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PRT for Sunnyvale: Downtown to Moffett Research Park

Personal Rapid Transit or PRT, also called Automated Transit Network or ATN, is an energy-efficient, electric, elevated transit system with many four-person self-driving vehicles. Working as circulator transit for job centers, airports, and universities, PRT has a higher average speed than a car. In these applications, PRT makes carpooling, VTA light rail, Caltrain commuter rail, and bus more effective, by solving the "last mile problem." PRT also enables longer bike commutes and shopping trips. For Sunnyvale, a PRT system should be part of VTA's transit system, with seamless fare box/fare gate integration.

Sunnyvale PRT Sketch Benefits:

• Connects Caltrain to VTA Light Rail with a no-wait PRT connection.
• Provides pleasant, car-free travel from homes to groceries, coffee, restaurants, workouts, shops and night life.
• Enables a two-car family to convert to one car, PRT, and other mobility services (carsharing, etc) for a lower cost of living.
• Increases employer competitiveness in attracting and retaining employers.
• Train tracks, Central Expressway, and freeways split Sunnyvale in half. PRT re-joins these sections, bringing the city together.

Very rough PRT System Sketch: 9.5 miles of one-way guideway, 29 stations, with very approximate $150M capital cost:

Higher resolution sketch imagery:

• (3MB) http://www.cities21.org/prt/Sunny9pt5mi29st.jpg
• Same sketch, showing a 300 meter walking radius: (3MB) http://www.cities21.org/prt/Sunny300mWalkRadius.jpg

Three established PRT manufacturers are 2getthere, Ultra Global PRT, and Vectus. 2getthere has a system at Masdar City in Abu Dhabi featuring 1.1 miles of guideway, five stations, and 13 vehicles. Ultra Global PRT's system at London Heathrow Airport has 2.4 miles of guideway, three stations, and 21 vehicles. Vectus has a system at Suncheon Bay (South Korea) with six miles of guideway and 40 vehicles. 2getthere and Vectus also offer automated transit with larger vehicles. Additionally, there are several startups (some in the Bay Area) working on concepts, with a variety of speeds, passengers-per-vehicle, and infrastructure designs.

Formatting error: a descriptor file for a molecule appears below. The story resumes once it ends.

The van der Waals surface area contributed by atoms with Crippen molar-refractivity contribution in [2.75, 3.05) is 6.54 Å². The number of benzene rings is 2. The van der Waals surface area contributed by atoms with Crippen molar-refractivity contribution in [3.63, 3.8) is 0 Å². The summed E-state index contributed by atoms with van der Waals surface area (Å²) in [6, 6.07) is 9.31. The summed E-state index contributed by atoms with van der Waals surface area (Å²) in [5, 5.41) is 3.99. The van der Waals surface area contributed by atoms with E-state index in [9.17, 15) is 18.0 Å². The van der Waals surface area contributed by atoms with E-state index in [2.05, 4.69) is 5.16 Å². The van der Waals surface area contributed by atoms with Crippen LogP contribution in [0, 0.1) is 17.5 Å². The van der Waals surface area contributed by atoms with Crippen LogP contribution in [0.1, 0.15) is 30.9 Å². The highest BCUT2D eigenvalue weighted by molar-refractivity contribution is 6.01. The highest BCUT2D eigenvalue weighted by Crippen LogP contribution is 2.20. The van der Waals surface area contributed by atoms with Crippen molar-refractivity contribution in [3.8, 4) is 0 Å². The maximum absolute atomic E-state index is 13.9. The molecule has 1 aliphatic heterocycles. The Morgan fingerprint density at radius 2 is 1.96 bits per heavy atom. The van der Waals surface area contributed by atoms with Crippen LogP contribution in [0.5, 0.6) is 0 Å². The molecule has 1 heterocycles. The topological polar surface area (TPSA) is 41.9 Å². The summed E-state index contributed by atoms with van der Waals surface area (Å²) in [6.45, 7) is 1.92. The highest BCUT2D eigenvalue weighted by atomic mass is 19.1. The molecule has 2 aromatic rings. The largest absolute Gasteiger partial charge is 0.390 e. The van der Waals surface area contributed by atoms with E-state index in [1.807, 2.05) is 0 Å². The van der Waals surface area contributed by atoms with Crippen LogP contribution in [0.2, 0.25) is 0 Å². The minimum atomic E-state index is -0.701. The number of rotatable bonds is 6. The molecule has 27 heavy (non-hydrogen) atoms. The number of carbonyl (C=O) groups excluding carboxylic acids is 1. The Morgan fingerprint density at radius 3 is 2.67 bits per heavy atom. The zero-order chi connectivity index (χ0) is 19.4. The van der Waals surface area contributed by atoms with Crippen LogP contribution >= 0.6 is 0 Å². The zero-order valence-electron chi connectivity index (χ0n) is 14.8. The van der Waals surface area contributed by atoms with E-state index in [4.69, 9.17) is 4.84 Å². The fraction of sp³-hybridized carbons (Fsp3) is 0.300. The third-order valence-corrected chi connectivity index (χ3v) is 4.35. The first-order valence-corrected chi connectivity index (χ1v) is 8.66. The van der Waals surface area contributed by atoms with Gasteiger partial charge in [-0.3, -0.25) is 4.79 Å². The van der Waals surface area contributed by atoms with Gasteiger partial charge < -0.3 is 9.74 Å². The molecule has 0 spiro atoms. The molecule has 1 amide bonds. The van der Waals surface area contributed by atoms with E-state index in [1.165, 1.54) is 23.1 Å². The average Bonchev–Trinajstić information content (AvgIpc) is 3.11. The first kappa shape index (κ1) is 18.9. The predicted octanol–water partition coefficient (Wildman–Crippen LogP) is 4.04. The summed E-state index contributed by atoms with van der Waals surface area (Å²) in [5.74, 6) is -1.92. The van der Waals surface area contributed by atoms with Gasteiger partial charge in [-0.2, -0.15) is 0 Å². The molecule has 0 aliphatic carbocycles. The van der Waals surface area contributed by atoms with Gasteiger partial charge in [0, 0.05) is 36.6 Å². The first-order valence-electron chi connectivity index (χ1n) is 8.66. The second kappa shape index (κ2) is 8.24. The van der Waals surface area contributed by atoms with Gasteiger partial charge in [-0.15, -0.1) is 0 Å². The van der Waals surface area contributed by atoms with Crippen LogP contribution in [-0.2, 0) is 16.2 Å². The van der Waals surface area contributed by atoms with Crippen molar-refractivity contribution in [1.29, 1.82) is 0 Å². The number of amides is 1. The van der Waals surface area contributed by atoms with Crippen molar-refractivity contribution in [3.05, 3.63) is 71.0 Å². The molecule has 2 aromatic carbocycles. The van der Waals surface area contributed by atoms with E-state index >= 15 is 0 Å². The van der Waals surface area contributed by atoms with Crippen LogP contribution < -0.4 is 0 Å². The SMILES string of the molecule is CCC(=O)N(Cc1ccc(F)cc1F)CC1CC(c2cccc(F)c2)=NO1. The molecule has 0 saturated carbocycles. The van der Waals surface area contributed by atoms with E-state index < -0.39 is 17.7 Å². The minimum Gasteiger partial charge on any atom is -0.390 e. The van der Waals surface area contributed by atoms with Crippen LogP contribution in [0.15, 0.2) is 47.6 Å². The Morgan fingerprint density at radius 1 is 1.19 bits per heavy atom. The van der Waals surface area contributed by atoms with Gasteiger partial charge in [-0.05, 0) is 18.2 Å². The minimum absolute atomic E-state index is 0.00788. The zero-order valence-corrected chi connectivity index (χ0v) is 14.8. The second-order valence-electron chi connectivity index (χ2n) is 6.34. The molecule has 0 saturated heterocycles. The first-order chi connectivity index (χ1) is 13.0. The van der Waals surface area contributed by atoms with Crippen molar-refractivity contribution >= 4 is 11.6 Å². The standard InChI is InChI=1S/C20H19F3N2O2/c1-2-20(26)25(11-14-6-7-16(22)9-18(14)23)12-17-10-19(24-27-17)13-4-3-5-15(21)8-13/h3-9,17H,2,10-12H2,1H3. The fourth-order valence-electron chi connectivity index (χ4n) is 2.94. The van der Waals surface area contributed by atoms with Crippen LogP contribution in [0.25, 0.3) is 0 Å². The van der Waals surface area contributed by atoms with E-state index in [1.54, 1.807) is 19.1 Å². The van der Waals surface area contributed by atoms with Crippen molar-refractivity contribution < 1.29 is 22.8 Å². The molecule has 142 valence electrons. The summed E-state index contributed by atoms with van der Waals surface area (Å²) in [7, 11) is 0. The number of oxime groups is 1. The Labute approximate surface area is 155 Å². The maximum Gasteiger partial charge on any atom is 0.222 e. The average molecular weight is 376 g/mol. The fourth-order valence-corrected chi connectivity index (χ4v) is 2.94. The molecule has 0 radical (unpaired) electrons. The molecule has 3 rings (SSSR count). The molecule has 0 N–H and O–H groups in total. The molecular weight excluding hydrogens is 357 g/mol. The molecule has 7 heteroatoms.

PRT combines low-cost infrastructure with compelling fare box and real-estate economics, to the point where the Heathrow system was financed solely by private sector sources. For PRT systems, a rule of thumb is "PRT infrastructure costs less than two percent of the value of land and buildings that are served."

Peer-reviewed market research for two Bay Area transit-served major job centers, Palo Alto's Stanford Research Park (SRP) and Pleasanton's Hacienda Business Park, forecasts a PRT-induced commuting mode reduction from 80% single occupancy vehicle (SOV) down to 45% SOV. In these two studies, carpooling increased to more than 25% and transit increased beyond 15%. Such commuting shift could free more than 50 acres of surface parking for higher use.

One of the advantages of PRT "is that it offers a lot of flexibility. It's much less expensive than traditional transit. It doesn't serve the same needs as high-speed rail or BART. It's a complement to those systems," Laura Stuchinksy, Sustainability Officer, City of San Jose Department of Transportation. "We've concocted a system where local trips take an auto. That's our biggest tragedy. Streetcars, such as those used in Portland's Pearl District, and elevated people movers, like those in downtown Miami, are moving people from rail stations to their final destinations. But a new concept, PRT, may help revolutionize urban transportation, providing a cost-effective way to get people from train stations to where they need to go." - Peter Calthorpe, Berkeley-based Calthorpe Associates.